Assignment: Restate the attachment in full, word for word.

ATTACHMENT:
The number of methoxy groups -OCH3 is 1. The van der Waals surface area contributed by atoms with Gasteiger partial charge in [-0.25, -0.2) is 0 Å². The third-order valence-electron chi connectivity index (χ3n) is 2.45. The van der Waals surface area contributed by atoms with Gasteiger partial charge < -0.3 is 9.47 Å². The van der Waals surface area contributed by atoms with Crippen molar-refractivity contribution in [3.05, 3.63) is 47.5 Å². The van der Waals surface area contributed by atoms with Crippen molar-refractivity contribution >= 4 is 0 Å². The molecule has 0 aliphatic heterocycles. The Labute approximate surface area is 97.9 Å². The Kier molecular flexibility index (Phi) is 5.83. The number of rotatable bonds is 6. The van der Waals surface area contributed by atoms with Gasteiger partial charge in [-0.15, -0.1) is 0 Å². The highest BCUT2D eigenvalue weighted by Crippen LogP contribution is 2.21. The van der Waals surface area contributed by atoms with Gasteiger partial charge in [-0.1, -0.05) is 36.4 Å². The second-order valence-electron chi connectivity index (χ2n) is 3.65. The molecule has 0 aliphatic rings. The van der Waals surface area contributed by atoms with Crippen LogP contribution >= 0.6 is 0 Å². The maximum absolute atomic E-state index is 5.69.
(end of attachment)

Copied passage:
The number of methoxy groups -OCH3 is 1. The van der Waals surface area contributed by atoms with Gasteiger partial charge in [-0.25, -0.2) is 0 Å². The third-order valence-electron chi connectivity index (χ3n) is 2.45. The van der Waals surface area contributed by atoms with Gasteiger partial charge < -0.3 is 9.47 Å². The van der Waals surface area contributed by atoms with Crippen molar-refractivity contribution in [3.05, 3.63) is 47.5 Å². The van der Waals surface area contributed by atoms with Crippen molar-refractivity contribution >= 4 is 0 Å². The molecule has 0 aliphatic heterocycles. The Labute approximate surface area is 97.9 Å². The Kier molecular flexibility index (Phi) is 5.83. The number of rotatable bonds is 6. The van der Waals surface area contributed by atoms with Gasteiger partial charge in [-0.15, -0.1) is 0 Å². The highest BCUT2D eigenvalue weighted by Crippen LogP contribution is 2.21. The van der Waals surface area contributed by atoms with Gasteiger partial charge in [-0.1, -0.05) is 36.4 Å². The second-order valence-electron chi connectivity index (χ2n) is 3.65. The molecule has 0 aliphatic rings. The van der Waals surface area contributed by atoms with Crippen LogP contribution >= 0.6 is 0 Å². The maximum absolute atomic E-state index is 5.69.